Machu Picchu yesterday and today. Tour yesterday in rain. Everything vertical, much with steps higher than my knees consider comfortable. Despite that, it's totally AWESOME. A larger area than it looks in typical photos. Definitely a You Have To Be Here experience that photos do not do justice to.

Staying at Sanctuary Lodge, just outside entrance to Machu Picchu. Another very nice, very expensive hotel, with great food. Have discovered the Pisco Sour. YUM!

EDIT: Photo album from this part of Peru is here.

Jean at Machu Picchu

21 July 2009

Leaving Venezuela

Leaving Venezuela now, after a most enjoyable but rather exhausting week. On to Peru. Will be writing much longer report when I get home next month.

17 July 2009

Caracas, Venezuela

Went to a shopping mall on a hillside near where I'm staying in El Hatillo. Could see Caracas sprawling on the hills below. I was impressed by the mountains. Then the clouds cleared and the REAL mountains appeared above the ones I was admiring. Whoa!! Impressive. And even those probably are dwarfed by the high Andes. Of course, I did not have my camera with me.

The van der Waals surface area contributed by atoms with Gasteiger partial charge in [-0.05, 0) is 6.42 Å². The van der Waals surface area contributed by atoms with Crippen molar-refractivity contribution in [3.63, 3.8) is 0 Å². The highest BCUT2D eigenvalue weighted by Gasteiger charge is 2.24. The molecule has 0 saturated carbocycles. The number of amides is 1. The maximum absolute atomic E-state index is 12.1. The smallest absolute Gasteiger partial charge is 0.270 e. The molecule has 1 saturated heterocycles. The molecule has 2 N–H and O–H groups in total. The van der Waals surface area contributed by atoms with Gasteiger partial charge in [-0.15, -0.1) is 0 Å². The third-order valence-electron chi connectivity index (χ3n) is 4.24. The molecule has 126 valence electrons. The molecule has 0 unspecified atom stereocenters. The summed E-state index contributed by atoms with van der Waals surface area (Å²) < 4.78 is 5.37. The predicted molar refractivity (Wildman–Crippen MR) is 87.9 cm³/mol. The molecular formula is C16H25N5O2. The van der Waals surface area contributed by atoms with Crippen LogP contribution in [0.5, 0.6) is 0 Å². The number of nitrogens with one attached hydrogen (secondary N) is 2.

EDIT: Photo album from Venezuela is here.

16 July 2009

Caracas, Venezuela

Arrived in Venezuela last Friday. Weekend at beach and driving back to Caracas through mountains Monday. Fascinating country, wish I had time to see more of it. Host family large, loud, enthusiastic, delightful. Way too much to write about now.

Finally got to see a thorough demo of a Wii Fit. In Spanish. Some of it looks quite useful for me, but I think the cutesy graphics would soon annoy me. But at least now I have a much better idea of what so many people are talking about.

10 July 2009

On way from Santiago to Caracas

Arrived yesterday in Santiago. Flight from Auckland was almost empty in Buz class and far from full in economy. Beautiful views of snow-capped Andes as we flew up a valley between them and the lower, older coastal range.

No delays at immigration and customs. Struggled through a crowd of taxi touts, saw my name on a sign, and was taken to my hotel by an informative guide. Too tired to walk around sightseeing, and too late to take a tour. Want to return to Chile for a proper visit, instead of just passing through. Nice dinner in hotel.

Santiago airport, LAN VIP lounge, waiting for flight to Caracas. Spanish keyboard is confusing.

09 July 2009

On route to South America

Auckland. Qantas Club. iPod Touch not too bad for reading, not so good for typing, so I'm using their computers. Did I mention that I left all the laptops at home, and only brough the iPod Touch for personal use when I can't find a computer to use?

Wifi in Brisbane hotel was flakey, but free. Early flight from Brisbane. Waiting for LAN flight to Santiago.

Speculative fiction prize so far: biz class lunch menu. Caterers delivered different items to aircraft. Better that than the flight schedule being fiction. That may come later in the trip.

07 July 2009

Off to South America tomorrow